How often do you see it? An ad campaign based on exactly the same idea as a previous campaign.
Rhetorical question. It happens a lot, because sometimes people coincidentally get the same inspiration, because sometimes people get inspired unconsciously by somebody else's work, and because some people are just stinking thieves.
Here at AdReview, we don't really much care how derivative advertising is, so long as it is good. We're totally flummoxed, however, when two campaigns appear in close proximity, trading on the identical concept, and the concept just plain sucks.
Consider Snickers, the delicious and filling candy bar, and the Philadelphia Phillies, a baseball club that has made the AdReview staff suffer cruelly for 40 of the past 41 years, with no signs of stopping. Their campaigns share a "creative" conceit: that the product will reward you in unimaginable ways.
In one Snickers spot, for example, a working stiff named Fred rejuvenates himself with a candy bar and-the voice-over explains-"calls his wife to tell her he'll be working late, but accidentally dials a radio station. The ninth caller, Fred wins a trip to St. Louis. While visiting the Museum of Natural History, a hanging pteranodon unexpectedly falls. Fred pushes a man out of the way. It's star running back and paleontology buff Marshall Faulk. Out of gratitude, the Rams change their name to the St. Louis Freds. Eat a Snickers and have an NFL team named after you."
Stupid. Stupid. Stupid. Not only is it embarrassingly unfunny, why utterly obscure two actual reasons to eat Snickers (see "delicious" and "filling" above) with nonsensical hyperbole?
That's rhetorical, too. Hard to believe the same agency ( BBDO, New York) created the brilliant "Not going anywhere for awhile? Grab a Snickers" campaign that could've-and should've-run for 20 years.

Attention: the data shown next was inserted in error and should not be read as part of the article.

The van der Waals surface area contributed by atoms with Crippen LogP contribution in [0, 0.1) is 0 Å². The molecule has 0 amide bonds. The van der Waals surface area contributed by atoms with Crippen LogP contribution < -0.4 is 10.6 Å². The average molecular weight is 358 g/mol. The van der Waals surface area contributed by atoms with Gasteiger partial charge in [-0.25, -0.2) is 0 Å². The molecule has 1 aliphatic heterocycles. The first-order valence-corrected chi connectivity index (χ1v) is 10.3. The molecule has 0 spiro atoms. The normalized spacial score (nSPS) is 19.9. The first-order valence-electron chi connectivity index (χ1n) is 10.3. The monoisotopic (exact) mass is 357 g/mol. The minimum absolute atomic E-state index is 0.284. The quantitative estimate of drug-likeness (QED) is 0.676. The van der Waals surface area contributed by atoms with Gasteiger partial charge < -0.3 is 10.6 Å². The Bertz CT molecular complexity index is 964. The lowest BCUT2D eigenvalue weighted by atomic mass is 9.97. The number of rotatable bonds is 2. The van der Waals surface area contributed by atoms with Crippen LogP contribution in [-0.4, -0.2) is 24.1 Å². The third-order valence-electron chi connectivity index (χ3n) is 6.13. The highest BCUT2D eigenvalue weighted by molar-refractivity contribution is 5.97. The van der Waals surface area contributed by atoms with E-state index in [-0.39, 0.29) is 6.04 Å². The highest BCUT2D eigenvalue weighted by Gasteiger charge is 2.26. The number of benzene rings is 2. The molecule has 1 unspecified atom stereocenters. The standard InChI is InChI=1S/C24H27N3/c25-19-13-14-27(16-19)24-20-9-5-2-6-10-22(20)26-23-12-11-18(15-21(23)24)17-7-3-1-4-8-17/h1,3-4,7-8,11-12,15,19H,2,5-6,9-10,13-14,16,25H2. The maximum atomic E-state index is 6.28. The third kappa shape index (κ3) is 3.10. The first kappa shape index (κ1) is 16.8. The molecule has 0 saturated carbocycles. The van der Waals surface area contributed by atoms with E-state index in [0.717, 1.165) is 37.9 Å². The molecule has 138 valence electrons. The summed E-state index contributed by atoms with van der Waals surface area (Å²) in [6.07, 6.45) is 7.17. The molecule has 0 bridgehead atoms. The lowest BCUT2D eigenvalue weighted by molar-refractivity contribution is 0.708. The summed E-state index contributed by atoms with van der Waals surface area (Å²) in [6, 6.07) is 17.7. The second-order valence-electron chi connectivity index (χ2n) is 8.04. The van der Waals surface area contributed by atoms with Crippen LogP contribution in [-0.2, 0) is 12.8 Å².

OK, maybe you can argue that the youthful target audience just doesn't go in for brand benefits; it needs an ironic, post-modern, anti-advertising sort of appeal. We're not buying that claptrap, but it surely fails to explain what the Phillies are up to. (No, not the lack of power and woeful middle relief. The ad campaign.)
These are three spots, produced in-house, aiming to generate excitement and ticket sales for the star-studded 2005 Phils in the most competitive division in baseball. So naturally the ads depict absurd situations in which peoples' lives are changed by events on the field. In one, a woman with a huge, Cyrano-like nose, is struck by a Jim Thome homerun, and the horsehide rhinoplasty makes her beautiful. In another, two guys have popcorn spilled on them by two female fans cheering a Billy Wagner strikeout. In the ensuing cleanup, romance blooms.
It's all supposed to silly and self-mocking. But it's just criminally irrelevant. People go to baseball games to see the teams, to see the park, to see the action, to eat the food, to drink the beer, to treat the kids, to relive their childhoods, to cheer heroics, to boo incompetence, to impress their dates, to forget their own lives of quiet desperation. Is there anyone blind or foolish enough not to see rich material there for advertising?
Never mind. Rhetorical question.
Philadelphia Phillies 1 star
Agency: BBDO, New York
Ad: Philadelphia Phillies